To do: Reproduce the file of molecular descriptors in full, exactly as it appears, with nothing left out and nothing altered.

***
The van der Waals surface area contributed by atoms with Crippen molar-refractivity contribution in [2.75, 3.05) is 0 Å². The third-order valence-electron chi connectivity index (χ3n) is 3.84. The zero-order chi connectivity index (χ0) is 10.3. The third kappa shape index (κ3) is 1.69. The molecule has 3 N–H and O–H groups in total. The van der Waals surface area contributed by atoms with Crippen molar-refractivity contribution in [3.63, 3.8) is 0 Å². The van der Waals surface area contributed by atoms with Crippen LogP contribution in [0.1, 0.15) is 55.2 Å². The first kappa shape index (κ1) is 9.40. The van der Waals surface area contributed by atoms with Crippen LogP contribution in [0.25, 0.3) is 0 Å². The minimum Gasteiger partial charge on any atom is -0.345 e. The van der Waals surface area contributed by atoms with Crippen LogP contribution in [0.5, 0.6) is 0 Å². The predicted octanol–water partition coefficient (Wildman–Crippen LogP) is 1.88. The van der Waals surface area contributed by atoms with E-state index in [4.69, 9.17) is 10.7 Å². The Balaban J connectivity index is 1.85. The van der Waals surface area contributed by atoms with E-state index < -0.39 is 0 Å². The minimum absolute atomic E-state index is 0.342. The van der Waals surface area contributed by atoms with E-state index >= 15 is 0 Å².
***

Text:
The van der Waals surface area contributed by atoms with Crippen molar-refractivity contribution in [2.75, 3.05) is 0 Å². The third-order valence-electron chi connectivity index (χ3n) is 3.84. The zero-order chi connectivity index (χ0) is 10.3. The third kappa shape index (κ3) is 1.69. The molecule has 3 N–H and O–H groups in total. The van der Waals surface area contributed by atoms with Crippen molar-refractivity contribution in [3.63, 3.8) is 0 Å². The van der Waals surface area contributed by atoms with Crippen LogP contribution in [0.1, 0.15) is 55.2 Å². The first kappa shape index (κ1) is 9.40. The van der Waals surface area contributed by atoms with Crippen LogP contribution in [0.25, 0.3) is 0 Å². The minimum Gasteiger partial charge on any atom is -0.345 e. The van der Waals surface area contributed by atoms with Crippen LogP contribution in [0.5, 0.6) is 0 Å². The predicted octanol–water partition coefficient (Wildman–Crippen LogP) is 1.88. The van der Waals surface area contributed by atoms with E-state index in [4.69, 9.17) is 10.7 Å². The Balaban J connectivity index is 1.85. The van der Waals surface area contributed by atoms with E-state index < -0.39 is 0 Å². The minimum absolute atomic E-state index is 0.342. The van der Waals surface area contributed by atoms with E-state index >= 15 is 0 Å².